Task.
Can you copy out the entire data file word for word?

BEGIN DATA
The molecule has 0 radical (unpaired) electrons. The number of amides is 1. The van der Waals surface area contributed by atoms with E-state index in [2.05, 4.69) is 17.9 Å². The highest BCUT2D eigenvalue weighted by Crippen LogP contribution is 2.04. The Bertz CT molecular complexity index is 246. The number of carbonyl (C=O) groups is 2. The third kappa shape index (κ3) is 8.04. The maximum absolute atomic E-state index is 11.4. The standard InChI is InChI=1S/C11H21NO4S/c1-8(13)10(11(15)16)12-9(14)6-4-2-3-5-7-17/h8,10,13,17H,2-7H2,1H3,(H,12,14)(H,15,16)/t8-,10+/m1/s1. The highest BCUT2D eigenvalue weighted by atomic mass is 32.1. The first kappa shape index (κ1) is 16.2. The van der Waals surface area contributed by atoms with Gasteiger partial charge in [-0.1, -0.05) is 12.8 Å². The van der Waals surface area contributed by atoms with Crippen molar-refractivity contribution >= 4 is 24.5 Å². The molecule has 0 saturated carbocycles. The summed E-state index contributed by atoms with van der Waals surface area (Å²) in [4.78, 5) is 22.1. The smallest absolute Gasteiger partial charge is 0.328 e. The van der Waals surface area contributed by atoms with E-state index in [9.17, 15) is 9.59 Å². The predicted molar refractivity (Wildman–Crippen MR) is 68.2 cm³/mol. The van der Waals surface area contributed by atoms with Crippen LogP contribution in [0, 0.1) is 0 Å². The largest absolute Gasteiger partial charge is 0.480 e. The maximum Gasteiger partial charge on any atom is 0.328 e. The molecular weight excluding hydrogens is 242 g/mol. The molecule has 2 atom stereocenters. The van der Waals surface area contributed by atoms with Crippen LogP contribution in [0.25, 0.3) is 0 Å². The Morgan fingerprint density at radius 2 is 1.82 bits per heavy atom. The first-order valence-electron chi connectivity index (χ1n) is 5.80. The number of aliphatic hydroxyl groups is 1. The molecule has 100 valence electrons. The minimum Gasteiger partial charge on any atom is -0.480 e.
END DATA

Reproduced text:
The molecule has 0 radical (unpaired) electrons. The number of amides is 1. The van der Waals surface area contributed by atoms with E-state index in [2.05, 4.69) is 17.9 Å². The highest BCUT2D eigenvalue weighted by Crippen LogP contribution is 2.04. The Bertz CT molecular complexity index is 246. The number of carbonyl (C=O) groups is 2. The third kappa shape index (κ3) is 8.04. The maximum absolute atomic E-state index is 11.4. The standard InChI is InChI=1S/C11H21NO4S/c1-8(13)10(11(15)16)12-9(14)6-4-2-3-5-7-17/h8,10,13,17H,2-7H2,1H3,(H,12,14)(H,15,16)/t8-,10+/m1/s1. The highest BCUT2D eigenvalue weighted by atomic mass is 32.1. The first kappa shape index (κ1) is 16.2. The van der Waals surface area contributed by atoms with Gasteiger partial charge in [-0.1, -0.05) is 12.8 Å². The van der Waals surface area contributed by atoms with Crippen molar-refractivity contribution >= 4 is 24.5 Å². The molecule has 0 saturated carbocycles. The summed E-state index contributed by atoms with van der Waals surface area (Å²) in [4.78, 5) is 22.1. The smallest absolute Gasteiger partial charge is 0.328 e. The van der Waals surface area contributed by atoms with E-state index in [9.17, 15) is 9.59 Å². The predicted molar refractivity (Wildman–Crippen MR) is 68.2 cm³/mol. The van der Waals surface area contributed by atoms with Crippen LogP contribution in [0, 0.1) is 0 Å². The largest absolute Gasteiger partial charge is 0.480 e. The maximum Gasteiger partial charge on any atom is 0.328 e. The molecular weight excluding hydrogens is 242 g/mol. The molecule has 2 atom stereocenters. The van der Waals surface area contributed by atoms with Crippen LogP contribution in [0.25, 0.3) is 0 Å². The Morgan fingerprint density at radius 2 is 1.82 bits per heavy atom. The first-order valence-electron chi connectivity index (χ1n) is 5.80. The number of aliphatic hydroxyl groups is 1. The molecule has 100 valence electrons. The minimum Gasteiger partial charge on any atom is -0.480 e.